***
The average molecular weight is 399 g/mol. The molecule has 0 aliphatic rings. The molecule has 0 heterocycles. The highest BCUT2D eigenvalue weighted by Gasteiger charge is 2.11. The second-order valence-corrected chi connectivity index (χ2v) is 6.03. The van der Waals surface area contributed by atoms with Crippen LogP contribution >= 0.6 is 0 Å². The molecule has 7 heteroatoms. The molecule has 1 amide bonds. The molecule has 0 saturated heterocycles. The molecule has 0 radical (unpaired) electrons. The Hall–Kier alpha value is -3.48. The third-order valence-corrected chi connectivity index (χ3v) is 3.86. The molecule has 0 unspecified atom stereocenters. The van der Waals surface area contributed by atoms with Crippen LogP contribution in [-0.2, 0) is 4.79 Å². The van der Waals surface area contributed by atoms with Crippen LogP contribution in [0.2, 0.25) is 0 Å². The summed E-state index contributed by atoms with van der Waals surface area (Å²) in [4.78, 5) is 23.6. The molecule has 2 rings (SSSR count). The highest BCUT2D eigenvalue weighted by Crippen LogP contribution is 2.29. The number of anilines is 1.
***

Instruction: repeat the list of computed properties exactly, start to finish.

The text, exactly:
The average molecular weight is 399 g/mol. The molecule has 0 aliphatic rings. The molecule has 0 heterocycles. The highest BCUT2D eigenvalue weighted by Gasteiger charge is 2.11. The second-order valence-corrected chi connectivity index (χ2v) is 6.03. The van der Waals surface area contributed by atoms with Crippen LogP contribution >= 0.6 is 0 Å². The molecule has 7 heteroatoms. The molecule has 1 amide bonds. The molecule has 0 saturated heterocycles. The molecule has 0 radical (unpaired) electrons. The Hall–Kier alpha value is -3.48. The third-order valence-corrected chi connectivity index (χ3v) is 3.86. The molecule has 0 unspecified atom stereocenters. The van der Waals surface area contributed by atoms with Crippen LogP contribution in [-0.2, 0) is 4.79 Å². The van der Waals surface area contributed by atoms with Crippen LogP contribution in [0.2, 0.25) is 0 Å². The summed E-state index contributed by atoms with van der Waals surface area (Å²) in [4.78, 5) is 23.6. The molecule has 2 rings (SSSR count). The highest BCUT2D eigenvalue weighted by Crippen LogP contribution is 2.29. The number of anilines is 1.